Naomi, a foreigner in the land of Moab and the mother-in-law in this story has demonstrated her love and care for her two, Moabite daughters-in-law Ruth and Orpah. Clearly she wants what is best for them even at the expense of losing them as companions and helpers in the life she will be living back in Israel. The two younger women hear the logic of Naomi’s words but are torn as to whether to leave her or not. They weep over their decision – the text seems to suggest all three are weeping. It is a very difficult choice particularly for Orpah and Ruth who are making a choice that will affect them the rest of their lives. Talk about the choice between two roads – they recognize how important this choice is. Clearly they love each other and are close to each other – there is no hint of animosity.
Orpah chooses then finally to return to her own family in Moab as Naomi has urged her to do. The story as it is written in the Bible does not heap criticism on her for doing so – it simply says she heeded Naomi’s advice.
But what about Ruth – clearly she is conflicted but then she determinedly makes her decision. Ruth chooses a path that goes against Naomi’s advice: she will go with her to Israel, a country where she will be both a foreigner and a widow. Neither of these two realities are likely to improve her chances of having an easy life in the future.
It is after Orpah has gone and after Naomi makes one last attempt to convince Ruth to also return to her family in Moab that she speaks. Note that she speaks with great emotion “Don’t press me to leave you and don’t pressure me to turn back from following you.” Is she still weeping as she says this? I don’t know but I sense in these words a kind of pleading that comes from a deep love and sense of closeness. She has no intention, it seems to me, to offend her mother-in-law or be purposefully stubborn – no I think this pleading comes from a well of deep attachment and commitment.
Ruth then goes on to make 3 more strong statements in regard to her intention to travel with Naomi to Israel. Firstly she spells out the extent of her commitment: “where you go, I will go, where you lodge I will lodge, your people shall be my people and your God my God.” Ruth makes a whole hearted and strong choice to be with Naomi, to adopt her family and to honour the God that Naomi worships and accept Him as her God as well. Ruth in effect is choosing a completely different life than what she would have had in Moab – she is doing so deliberately and out of conviction.
And then Ruth goes further – she says “where you die I will die” indicating that being buried among her own ancestors is not paramount. She finishes by making a commitment that reads as a vow or even the swearing an oath: “May God deal with me if even death parts me from you.” Wow, what a statement, what a choice! And what a profound sense of commitment on the part of Ruth to her mother-in-law. Two roads stood before her and she chose the one that included her mother-in-law; she threw herself into this choice with a determination that is incredible in its fullness.
I cannot think of a choice that I have made that is on the level of the one Ruth makes here but I am moved by her example. She chose to set aside her family who would have provided comfort, familiarity and better possibilities for a stable and good life. She chose the road less travelled.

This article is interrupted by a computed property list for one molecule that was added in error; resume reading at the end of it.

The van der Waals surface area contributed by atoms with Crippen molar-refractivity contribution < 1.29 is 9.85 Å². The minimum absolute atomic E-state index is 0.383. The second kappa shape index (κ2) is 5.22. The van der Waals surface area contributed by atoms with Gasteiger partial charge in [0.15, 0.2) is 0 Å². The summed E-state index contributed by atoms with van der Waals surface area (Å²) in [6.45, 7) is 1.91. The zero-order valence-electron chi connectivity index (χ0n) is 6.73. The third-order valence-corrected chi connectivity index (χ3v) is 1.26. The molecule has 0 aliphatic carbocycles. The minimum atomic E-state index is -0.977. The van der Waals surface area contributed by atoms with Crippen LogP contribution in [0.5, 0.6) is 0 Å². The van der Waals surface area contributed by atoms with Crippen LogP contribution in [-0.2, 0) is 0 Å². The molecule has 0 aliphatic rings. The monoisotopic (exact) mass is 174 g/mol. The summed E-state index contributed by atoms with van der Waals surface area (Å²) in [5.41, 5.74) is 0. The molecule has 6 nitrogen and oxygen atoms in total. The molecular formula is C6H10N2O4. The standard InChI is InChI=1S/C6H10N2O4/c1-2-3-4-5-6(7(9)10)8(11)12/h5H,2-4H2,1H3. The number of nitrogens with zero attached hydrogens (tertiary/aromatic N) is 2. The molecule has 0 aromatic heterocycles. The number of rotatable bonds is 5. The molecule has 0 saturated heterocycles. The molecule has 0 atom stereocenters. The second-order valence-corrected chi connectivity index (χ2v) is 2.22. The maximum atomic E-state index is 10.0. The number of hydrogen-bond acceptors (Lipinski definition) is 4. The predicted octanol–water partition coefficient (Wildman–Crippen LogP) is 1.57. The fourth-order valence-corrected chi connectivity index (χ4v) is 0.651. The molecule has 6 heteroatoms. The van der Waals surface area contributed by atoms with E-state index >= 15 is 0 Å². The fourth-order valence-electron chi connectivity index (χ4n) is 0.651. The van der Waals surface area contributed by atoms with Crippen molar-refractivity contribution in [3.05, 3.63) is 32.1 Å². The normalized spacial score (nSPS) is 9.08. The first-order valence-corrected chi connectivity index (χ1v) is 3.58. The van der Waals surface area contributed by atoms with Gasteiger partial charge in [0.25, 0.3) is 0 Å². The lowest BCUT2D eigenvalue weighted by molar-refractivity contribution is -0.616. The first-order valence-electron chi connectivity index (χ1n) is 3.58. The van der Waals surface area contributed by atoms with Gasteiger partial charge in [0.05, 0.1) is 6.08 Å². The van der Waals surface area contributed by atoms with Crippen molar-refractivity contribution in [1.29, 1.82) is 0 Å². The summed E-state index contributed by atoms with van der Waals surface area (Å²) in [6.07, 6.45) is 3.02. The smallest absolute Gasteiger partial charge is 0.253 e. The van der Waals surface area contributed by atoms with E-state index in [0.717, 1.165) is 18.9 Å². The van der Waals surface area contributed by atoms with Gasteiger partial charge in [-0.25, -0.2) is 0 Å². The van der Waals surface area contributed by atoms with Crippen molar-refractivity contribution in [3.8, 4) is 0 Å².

Here is what I think we might take from this story.
At a basic level, I think we are reminded that we have choices and that they have consequences. We have choices in regard to the very basics of human interaction – how we treat our friends, our neighbours and those within our family. If there is one thing that this past year and a half have revealed, and seemingly more this past 6 months, is that we do not all agree as to the danger of Covid or the need for either vaccinations or restrictions or both. More than one family that I know are struggling with serious tensions because they view this from very different perspectives. Just this week I read an article that spoke about the many different churches which are in a similar situation: ministers are being pulled one way or another and many are simply leaving the ministry – parishioners are the same.
Our Gospel lesson includes two commandments of God which Jesus says are the most important; they are foundational to everything we say we believe. We are to love God with heart, soul, mind and strength – we could spend quite a lot of time trying to understand those four aspects of our human ability and how each reveals a level of love that is deep and profound – we don’t have time for that this morning except to note that it is something far more than a tentative or half-hearted commitment. Then Jesus adds: you must love our neighbour as ourselves. This one strikes close to home for it means loving those who do not agree with us or see things the way we do. I find that hard – I want them to think the way I do and pay attention to the evidence that I see but they won’t. Christ calls on me, on us, to love our neighbours as ourselves.
I want to close by suggesting that we as a parish are at a significant point in our joint life as a community of believers. Claude and Hilary are leaving for six months and this at a time when we have been navigating the Covid pandemic and it looks like we will continue to so for the next 6 months as well. We will miss them, we will miss their presence, their encouragement and their love. We will miss all that Claude provides in terms of our services as well as our spiritual and physical needs.
But we are not alone – we have each other and we have Christ as our saviour and brother. Whether we do well during this period in the life of the parish or not is contingent on our choices. Will we commit ourselves to be there for each other, to facilitate care and compassion, to actively participate in our services and to faithfully pray for each other? This is the juncture at which we stand; the road toward care for each other may be a road less travelled but if we, like Ruth, commit ourselves to do so, we will find that our choice together with the work of the Holy Spirit, will have made all the difference.